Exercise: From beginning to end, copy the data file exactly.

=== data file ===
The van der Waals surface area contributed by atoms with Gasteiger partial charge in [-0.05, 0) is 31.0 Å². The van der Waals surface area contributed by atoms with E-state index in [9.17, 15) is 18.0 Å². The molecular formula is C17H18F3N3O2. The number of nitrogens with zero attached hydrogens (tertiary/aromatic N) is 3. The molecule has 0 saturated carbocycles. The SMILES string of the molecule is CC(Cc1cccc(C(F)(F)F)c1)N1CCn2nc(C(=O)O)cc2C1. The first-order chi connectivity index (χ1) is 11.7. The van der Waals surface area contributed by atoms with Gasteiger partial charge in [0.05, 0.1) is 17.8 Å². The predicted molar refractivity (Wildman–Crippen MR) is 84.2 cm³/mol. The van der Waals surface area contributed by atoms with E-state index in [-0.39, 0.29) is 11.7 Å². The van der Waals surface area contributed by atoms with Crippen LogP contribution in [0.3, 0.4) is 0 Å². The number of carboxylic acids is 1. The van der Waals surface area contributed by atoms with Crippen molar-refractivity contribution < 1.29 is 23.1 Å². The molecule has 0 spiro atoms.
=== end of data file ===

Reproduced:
The van der Waals surface area contributed by atoms with Gasteiger partial charge in [-0.05, 0) is 31.0 Å². The van der Waals surface area contributed by atoms with E-state index in [9.17, 15) is 18.0 Å². The molecular formula is C17H18F3N3O2. The number of nitrogens with zero attached hydrogens (tertiary/aromatic N) is 3. The molecule has 0 saturated carbocycles. The SMILES string of the molecule is CC(Cc1cccc(C(F)(F)F)c1)N1CCn2nc(C(=O)O)cc2C1. The first-order chi connectivity index (χ1) is 11.7. The van der Waals surface area contributed by atoms with Gasteiger partial charge in [0.05, 0.1) is 17.8 Å². The predicted molar refractivity (Wildman–Crippen MR) is 84.2 cm³/mol. The van der Waals surface area contributed by atoms with E-state index in [-0.39, 0.29) is 11.7 Å². The van der Waals surface area contributed by atoms with Crippen LogP contribution in [0.3, 0.4) is 0 Å². The number of carboxylic acids is 1. The van der Waals surface area contributed by atoms with Crippen molar-refractivity contribution < 1.29 is 23.1 Å². The molecule has 0 spiro atoms.